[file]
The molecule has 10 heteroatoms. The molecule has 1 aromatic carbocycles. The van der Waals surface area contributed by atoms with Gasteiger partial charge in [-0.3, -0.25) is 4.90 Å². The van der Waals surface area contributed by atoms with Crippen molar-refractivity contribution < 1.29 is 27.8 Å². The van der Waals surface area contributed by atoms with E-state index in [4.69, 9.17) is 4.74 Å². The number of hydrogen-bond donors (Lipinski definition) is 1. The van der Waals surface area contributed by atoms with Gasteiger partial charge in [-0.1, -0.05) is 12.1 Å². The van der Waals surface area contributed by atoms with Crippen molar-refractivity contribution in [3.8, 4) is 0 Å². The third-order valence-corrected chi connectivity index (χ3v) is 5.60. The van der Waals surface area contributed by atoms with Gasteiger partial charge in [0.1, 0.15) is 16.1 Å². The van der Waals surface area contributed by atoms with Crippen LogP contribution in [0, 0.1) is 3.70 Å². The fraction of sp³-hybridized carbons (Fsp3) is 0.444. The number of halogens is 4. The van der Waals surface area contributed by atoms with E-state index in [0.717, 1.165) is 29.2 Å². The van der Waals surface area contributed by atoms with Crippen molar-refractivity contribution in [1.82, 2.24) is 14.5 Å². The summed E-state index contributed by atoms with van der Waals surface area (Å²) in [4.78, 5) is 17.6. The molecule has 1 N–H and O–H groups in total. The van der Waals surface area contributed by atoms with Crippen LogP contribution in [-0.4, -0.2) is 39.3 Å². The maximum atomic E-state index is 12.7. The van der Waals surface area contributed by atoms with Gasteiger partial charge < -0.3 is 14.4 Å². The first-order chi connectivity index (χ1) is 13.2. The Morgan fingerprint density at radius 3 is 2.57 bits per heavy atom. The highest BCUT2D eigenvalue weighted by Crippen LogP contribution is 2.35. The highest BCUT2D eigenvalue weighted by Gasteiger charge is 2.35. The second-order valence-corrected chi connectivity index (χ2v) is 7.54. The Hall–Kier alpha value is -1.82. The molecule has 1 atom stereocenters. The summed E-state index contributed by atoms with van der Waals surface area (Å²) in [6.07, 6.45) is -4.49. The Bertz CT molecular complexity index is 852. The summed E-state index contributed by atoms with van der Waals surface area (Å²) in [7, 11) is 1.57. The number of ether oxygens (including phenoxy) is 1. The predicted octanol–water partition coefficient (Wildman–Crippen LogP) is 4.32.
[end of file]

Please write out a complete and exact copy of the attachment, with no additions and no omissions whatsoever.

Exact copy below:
The molecule has 10 heteroatoms. The molecule has 1 aromatic carbocycles. The van der Waals surface area contributed by atoms with Gasteiger partial charge in [-0.3, -0.25) is 4.90 Å². The van der Waals surface area contributed by atoms with Crippen molar-refractivity contribution < 1.29 is 27.8 Å². The van der Waals surface area contributed by atoms with E-state index in [4.69, 9.17) is 4.74 Å². The number of hydrogen-bond donors (Lipinski definition) is 1. The van der Waals surface area contributed by atoms with Gasteiger partial charge in [-0.1, -0.05) is 12.1 Å². The van der Waals surface area contributed by atoms with Crippen molar-refractivity contribution in [3.8, 4) is 0 Å². The third-order valence-corrected chi connectivity index (χ3v) is 5.60. The van der Waals surface area contributed by atoms with Gasteiger partial charge in [0.1, 0.15) is 16.1 Å². The van der Waals surface area contributed by atoms with Crippen LogP contribution in [0, 0.1) is 3.70 Å². The fraction of sp³-hybridized carbons (Fsp3) is 0.444. The number of halogens is 4. The van der Waals surface area contributed by atoms with E-state index in [0.717, 1.165) is 29.2 Å². The van der Waals surface area contributed by atoms with Crippen molar-refractivity contribution in [1.82, 2.24) is 14.5 Å². The summed E-state index contributed by atoms with van der Waals surface area (Å²) in [4.78, 5) is 17.6. The molecule has 1 N–H and O–H groups in total. The van der Waals surface area contributed by atoms with Crippen LogP contribution in [-0.4, -0.2) is 39.3 Å². The maximum atomic E-state index is 12.7. The van der Waals surface area contributed by atoms with Gasteiger partial charge < -0.3 is 14.4 Å². The first-order chi connectivity index (χ1) is 13.2. The Morgan fingerprint density at radius 3 is 2.57 bits per heavy atom. The highest BCUT2D eigenvalue weighted by Crippen LogP contribution is 2.35. The highest BCUT2D eigenvalue weighted by Gasteiger charge is 2.35. The second-order valence-corrected chi connectivity index (χ2v) is 7.54. The Hall–Kier alpha value is -1.82. The molecule has 1 atom stereocenters. The summed E-state index contributed by atoms with van der Waals surface area (Å²) in [6.07, 6.45) is -4.49. The Bertz CT molecular complexity index is 852. The summed E-state index contributed by atoms with van der Waals surface area (Å²) in [7, 11) is 1.57. The number of ether oxygens (including phenoxy) is 1. The predicted octanol–water partition coefficient (Wildman–Crippen LogP) is 4.32.